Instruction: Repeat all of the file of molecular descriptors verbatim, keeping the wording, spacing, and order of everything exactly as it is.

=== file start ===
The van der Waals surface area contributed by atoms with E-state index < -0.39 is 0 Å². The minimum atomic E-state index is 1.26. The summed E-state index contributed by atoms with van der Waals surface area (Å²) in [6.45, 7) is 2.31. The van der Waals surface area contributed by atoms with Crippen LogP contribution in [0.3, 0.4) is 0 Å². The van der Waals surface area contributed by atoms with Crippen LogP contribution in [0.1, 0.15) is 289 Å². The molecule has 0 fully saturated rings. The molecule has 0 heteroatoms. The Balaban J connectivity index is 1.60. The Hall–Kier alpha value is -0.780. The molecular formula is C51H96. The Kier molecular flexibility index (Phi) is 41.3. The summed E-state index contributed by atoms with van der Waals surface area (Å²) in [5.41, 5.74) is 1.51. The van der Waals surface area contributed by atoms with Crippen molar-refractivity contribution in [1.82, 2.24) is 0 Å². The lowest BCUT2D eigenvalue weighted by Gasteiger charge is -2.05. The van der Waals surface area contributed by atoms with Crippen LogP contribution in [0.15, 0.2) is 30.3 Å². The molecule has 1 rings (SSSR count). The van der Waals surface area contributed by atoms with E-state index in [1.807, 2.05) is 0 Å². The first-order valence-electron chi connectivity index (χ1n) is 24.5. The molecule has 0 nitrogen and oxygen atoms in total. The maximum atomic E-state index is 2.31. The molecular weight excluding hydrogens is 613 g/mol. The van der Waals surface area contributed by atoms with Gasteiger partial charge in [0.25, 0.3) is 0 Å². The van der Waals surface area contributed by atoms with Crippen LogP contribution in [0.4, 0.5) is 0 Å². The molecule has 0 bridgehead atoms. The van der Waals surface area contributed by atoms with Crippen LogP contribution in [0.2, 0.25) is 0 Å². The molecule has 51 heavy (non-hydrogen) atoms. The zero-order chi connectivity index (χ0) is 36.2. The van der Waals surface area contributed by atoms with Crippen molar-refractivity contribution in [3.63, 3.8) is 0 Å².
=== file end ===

The van der Waals surface area contributed by atoms with E-state index < -0.39 is 0 Å². The minimum atomic E-state index is 1.26. The summed E-state index contributed by atoms with van der Waals surface area (Å²) in [6.45, 7) is 2.31. The van der Waals surface area contributed by atoms with Crippen LogP contribution in [0.3, 0.4) is 0 Å². The van der Waals surface area contributed by atoms with Crippen LogP contribution in [0.1, 0.15) is 289 Å². The molecule has 0 fully saturated rings. The molecule has 0 heteroatoms. The Balaban J connectivity index is 1.60. The Hall–Kier alpha value is -0.780. The molecular formula is C51H96. The Kier molecular flexibility index (Phi) is 41.3. The summed E-state index contributed by atoms with van der Waals surface area (Å²) in [5.41, 5.74) is 1.51. The van der Waals surface area contributed by atoms with Crippen molar-refractivity contribution in [1.82, 2.24) is 0 Å². The lowest BCUT2D eigenvalue weighted by Gasteiger charge is -2.05. The van der Waals surface area contributed by atoms with Crippen LogP contribution in [0.15, 0.2) is 30.3 Å². The molecule has 1 rings (SSSR count). The van der Waals surface area contributed by atoms with E-state index in [1.807, 2.05) is 0 Å². The first-order valence-electron chi connectivity index (χ1n) is 24.5. The molecule has 0 nitrogen and oxygen atoms in total. The maximum atomic E-state index is 2.31. The molecular weight excluding hydrogens is 613 g/mol. The van der Waals surface area contributed by atoms with Gasteiger partial charge in [0.25, 0.3) is 0 Å². The van der Waals surface area contributed by atoms with Crippen LogP contribution in [0.4, 0.5) is 0 Å². The molecule has 0 bridgehead atoms. The van der Waals surface area contributed by atoms with Crippen LogP contribution in [0.2, 0.25) is 0 Å². The molecule has 51 heavy (non-hydrogen) atoms. The zero-order chi connectivity index (χ0) is 36.2. The van der Waals surface area contributed by atoms with Crippen molar-refractivity contribution in [3.63, 3.8) is 0 Å².